On 10 June 2014, the Islamic State of Iraq and Syria (ISIS) captured the Iraqi city of Mosul. ISIS’s offensive culminated in a genocide against Yezidis, Christians, Shi’a, and other minorities, displacing ~100,000 Christians to Iraqi Kurdistan overnight. Many Christians believe that their Muslim neighbors were complicit in these raids. These suspicions have discouraged Christians from returning to liberated areas, fueled support for self-defense militias, and heightened the potential for reprisal killings and future conflict. At the same time, Muslim communities from neighboring villages have been migrating into Christian enclaves, leading Iraq’s Christians to fear the dilution of their culture and identity. Christian-Muslim relations in northern Iraq continue to be marked by mutual distrust and social segregation.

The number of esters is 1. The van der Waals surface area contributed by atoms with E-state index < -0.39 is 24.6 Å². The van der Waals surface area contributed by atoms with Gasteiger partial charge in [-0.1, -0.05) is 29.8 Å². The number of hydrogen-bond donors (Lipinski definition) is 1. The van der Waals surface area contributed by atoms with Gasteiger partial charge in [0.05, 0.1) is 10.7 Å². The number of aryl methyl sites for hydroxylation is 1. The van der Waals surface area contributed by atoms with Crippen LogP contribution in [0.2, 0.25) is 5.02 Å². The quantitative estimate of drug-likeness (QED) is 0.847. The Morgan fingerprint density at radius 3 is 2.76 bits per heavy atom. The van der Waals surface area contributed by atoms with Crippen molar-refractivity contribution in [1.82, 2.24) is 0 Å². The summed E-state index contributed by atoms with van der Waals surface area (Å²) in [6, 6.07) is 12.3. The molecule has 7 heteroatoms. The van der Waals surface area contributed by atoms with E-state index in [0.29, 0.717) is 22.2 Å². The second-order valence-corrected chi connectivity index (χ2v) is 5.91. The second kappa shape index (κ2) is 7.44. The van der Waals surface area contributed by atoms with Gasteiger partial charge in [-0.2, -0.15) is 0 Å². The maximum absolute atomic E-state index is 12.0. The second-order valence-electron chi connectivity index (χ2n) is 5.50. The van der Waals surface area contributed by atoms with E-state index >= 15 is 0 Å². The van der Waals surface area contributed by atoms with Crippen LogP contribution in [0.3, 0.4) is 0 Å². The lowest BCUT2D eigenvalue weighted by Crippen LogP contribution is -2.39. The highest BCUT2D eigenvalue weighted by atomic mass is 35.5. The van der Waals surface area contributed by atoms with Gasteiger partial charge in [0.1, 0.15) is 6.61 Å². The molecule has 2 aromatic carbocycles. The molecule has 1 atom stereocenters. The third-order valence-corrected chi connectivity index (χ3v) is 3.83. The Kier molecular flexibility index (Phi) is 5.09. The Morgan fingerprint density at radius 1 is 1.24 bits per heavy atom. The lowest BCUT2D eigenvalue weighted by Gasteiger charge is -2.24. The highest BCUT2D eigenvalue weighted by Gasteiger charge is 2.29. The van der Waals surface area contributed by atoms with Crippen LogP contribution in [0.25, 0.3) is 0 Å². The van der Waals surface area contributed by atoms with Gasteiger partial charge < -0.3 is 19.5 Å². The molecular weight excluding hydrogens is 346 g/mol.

How can social cohesion between groups be rebuilt after war? Intergroup social cohesion, patterns of cooperation among individuals from different social groups who live and work in close proximity, is considered key for good governance and economic development. However, countries recovering from war often backslide into violence and instability despite heavy international investment in state-building and peacekeeping. Sustainable peace requires a combination of policy interventions, such as power-sharing arrangements, and grassroots initiatives that aim to improve interactions between individuals. Meaningful intergroup contact represents one such grassroots approach.